- Minor issue, but the names. Anouk/Annick has a completely unnecessary name change that implies a quite different racial background, and as a writer reading MC (main character) was irritating.
- I thought it was awful that a teen girl was more or less told she was responsible for the disgusting perverted comments of randoms on the internet that happened in response to her post.
- It felt quite slow, particularly at the start. This may have been because the blurb implied that the story was all about the tumblr post, and that doesn't happen until at least halfway through.
More not so good:
- Another "surprise! this character is gay!" plot twist, although admittedly, when this was addressed, it was in a more positive way, with kind, understanding responses to Harvey and no one outing him against his will.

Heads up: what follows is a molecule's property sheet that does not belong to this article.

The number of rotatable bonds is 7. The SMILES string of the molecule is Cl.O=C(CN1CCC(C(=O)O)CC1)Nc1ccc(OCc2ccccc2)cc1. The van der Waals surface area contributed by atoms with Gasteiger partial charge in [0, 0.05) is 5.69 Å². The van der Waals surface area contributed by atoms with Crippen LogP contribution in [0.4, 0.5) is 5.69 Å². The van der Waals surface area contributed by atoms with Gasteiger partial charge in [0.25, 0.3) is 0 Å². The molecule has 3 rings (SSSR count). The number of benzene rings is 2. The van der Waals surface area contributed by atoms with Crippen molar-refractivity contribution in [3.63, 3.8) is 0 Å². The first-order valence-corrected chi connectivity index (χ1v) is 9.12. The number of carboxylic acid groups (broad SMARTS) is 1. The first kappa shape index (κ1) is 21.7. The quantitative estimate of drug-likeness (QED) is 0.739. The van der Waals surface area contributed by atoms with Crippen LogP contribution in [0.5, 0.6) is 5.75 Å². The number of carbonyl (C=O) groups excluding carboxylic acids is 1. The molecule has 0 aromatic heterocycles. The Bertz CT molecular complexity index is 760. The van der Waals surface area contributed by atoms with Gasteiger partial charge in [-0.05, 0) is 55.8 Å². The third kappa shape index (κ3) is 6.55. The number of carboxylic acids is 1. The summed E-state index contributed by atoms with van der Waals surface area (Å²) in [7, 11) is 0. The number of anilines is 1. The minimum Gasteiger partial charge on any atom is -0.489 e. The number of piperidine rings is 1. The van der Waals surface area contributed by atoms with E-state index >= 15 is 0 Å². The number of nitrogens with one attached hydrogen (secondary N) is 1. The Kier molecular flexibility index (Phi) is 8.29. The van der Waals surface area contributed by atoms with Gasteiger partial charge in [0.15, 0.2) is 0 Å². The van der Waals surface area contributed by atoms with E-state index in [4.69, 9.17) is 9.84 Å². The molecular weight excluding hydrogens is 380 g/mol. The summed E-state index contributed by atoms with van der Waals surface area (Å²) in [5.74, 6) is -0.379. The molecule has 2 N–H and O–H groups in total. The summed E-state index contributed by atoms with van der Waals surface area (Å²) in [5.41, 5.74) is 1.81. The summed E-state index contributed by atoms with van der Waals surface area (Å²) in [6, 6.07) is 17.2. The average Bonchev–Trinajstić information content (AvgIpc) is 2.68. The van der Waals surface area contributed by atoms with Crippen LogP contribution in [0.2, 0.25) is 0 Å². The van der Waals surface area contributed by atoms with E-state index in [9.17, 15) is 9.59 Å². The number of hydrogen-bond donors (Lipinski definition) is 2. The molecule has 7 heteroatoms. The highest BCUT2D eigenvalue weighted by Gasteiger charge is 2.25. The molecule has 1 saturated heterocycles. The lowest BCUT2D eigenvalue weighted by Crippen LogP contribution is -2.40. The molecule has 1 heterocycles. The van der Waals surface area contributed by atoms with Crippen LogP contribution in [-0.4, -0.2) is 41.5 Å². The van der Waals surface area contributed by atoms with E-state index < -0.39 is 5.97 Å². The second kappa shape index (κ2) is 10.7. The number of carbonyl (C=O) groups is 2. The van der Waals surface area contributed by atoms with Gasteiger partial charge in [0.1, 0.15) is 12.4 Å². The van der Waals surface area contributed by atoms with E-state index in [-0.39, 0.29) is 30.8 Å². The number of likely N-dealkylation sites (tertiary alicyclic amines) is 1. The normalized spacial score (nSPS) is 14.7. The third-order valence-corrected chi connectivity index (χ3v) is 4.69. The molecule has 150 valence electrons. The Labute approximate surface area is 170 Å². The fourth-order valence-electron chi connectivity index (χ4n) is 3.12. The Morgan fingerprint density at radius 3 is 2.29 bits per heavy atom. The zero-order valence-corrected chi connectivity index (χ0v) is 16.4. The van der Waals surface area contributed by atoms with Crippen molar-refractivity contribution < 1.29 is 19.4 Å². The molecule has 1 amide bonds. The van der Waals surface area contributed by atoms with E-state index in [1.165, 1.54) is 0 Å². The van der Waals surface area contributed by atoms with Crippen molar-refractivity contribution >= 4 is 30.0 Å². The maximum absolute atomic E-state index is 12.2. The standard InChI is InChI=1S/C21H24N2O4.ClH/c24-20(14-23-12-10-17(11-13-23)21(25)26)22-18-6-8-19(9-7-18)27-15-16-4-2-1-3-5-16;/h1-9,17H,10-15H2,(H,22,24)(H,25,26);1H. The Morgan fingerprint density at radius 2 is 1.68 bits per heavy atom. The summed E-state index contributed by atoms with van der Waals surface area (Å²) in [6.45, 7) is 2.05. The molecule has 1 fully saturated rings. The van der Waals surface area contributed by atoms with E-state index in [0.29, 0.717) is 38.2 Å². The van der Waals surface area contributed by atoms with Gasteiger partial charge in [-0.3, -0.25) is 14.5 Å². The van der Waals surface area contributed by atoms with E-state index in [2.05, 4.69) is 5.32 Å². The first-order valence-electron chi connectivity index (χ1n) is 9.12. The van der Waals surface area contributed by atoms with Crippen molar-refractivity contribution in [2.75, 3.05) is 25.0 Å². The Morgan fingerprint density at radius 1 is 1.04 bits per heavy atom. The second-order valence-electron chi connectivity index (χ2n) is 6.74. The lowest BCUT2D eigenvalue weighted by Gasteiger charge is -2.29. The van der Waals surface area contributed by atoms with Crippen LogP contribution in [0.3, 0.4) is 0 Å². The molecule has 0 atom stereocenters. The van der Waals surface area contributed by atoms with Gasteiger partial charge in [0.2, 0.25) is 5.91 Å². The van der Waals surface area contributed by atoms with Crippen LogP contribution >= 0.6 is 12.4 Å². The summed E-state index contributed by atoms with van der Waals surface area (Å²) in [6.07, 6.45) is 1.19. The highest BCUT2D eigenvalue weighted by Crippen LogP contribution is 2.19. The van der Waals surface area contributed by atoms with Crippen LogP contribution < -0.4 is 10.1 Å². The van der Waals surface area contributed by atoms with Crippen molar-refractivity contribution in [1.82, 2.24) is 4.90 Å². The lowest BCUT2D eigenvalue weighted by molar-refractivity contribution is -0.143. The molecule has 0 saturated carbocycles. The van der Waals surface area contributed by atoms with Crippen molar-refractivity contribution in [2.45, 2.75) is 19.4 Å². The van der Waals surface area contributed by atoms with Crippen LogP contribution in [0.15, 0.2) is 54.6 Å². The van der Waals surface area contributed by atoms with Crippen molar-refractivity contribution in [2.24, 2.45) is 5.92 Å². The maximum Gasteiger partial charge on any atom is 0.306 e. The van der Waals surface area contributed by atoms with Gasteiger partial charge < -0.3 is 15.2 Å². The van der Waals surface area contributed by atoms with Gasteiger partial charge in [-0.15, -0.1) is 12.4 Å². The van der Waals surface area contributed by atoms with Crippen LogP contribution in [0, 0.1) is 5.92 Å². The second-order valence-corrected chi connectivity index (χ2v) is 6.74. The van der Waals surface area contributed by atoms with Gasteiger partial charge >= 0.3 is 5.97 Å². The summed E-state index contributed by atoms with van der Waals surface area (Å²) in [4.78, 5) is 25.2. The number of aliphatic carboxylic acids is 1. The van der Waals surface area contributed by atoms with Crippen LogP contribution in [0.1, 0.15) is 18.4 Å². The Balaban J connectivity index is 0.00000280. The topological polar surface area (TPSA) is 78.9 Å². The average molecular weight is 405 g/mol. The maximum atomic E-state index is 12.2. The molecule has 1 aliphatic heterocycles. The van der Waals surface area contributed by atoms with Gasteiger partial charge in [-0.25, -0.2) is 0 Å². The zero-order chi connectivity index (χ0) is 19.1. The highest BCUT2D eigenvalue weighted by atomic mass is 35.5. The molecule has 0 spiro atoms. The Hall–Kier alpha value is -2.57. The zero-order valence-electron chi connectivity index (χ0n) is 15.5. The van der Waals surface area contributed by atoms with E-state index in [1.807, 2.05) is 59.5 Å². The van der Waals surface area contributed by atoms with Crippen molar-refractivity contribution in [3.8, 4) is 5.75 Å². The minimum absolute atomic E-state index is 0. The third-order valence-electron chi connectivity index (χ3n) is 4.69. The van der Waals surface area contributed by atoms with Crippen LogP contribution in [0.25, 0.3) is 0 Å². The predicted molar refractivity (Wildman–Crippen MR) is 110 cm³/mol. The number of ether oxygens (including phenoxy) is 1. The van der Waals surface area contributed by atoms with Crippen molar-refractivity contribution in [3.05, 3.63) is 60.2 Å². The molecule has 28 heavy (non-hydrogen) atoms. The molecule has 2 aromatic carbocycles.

- How bullying is labelled and understood... The "Bullying. No Way!" website (that many Australian schools use) defines bullying as "ongoing misuse of power in relationships through repeated verbal, physical and/or social behaviour that causes physical and/or psychological harm". It goes on to specifically point out that "one-off acts of meanness or spite" do not constitute bullying (although they do need to be addressed). MC didn’t continually post about Anouk over weeks or even days. She didn’t send the posts to people they knew to minimise Anouk's power and build her own. She didn’t endorse or encourage people’s cruel reactions. The tumblr post with the videos was a mean thing to do, the wrong thing to do, and MC should absolutely feel remorse and face consequences. I just think it was labelled “bullying” because of what happened after (outside of her control) and not because her actions were persistent, targeted cruelty. To that point, Anouk’s persistent, targeted attempts over several weeks to ostracise MC at school and to isolate her from everyone else they know IS the behaviour of a bully, and that’s never acknowledged.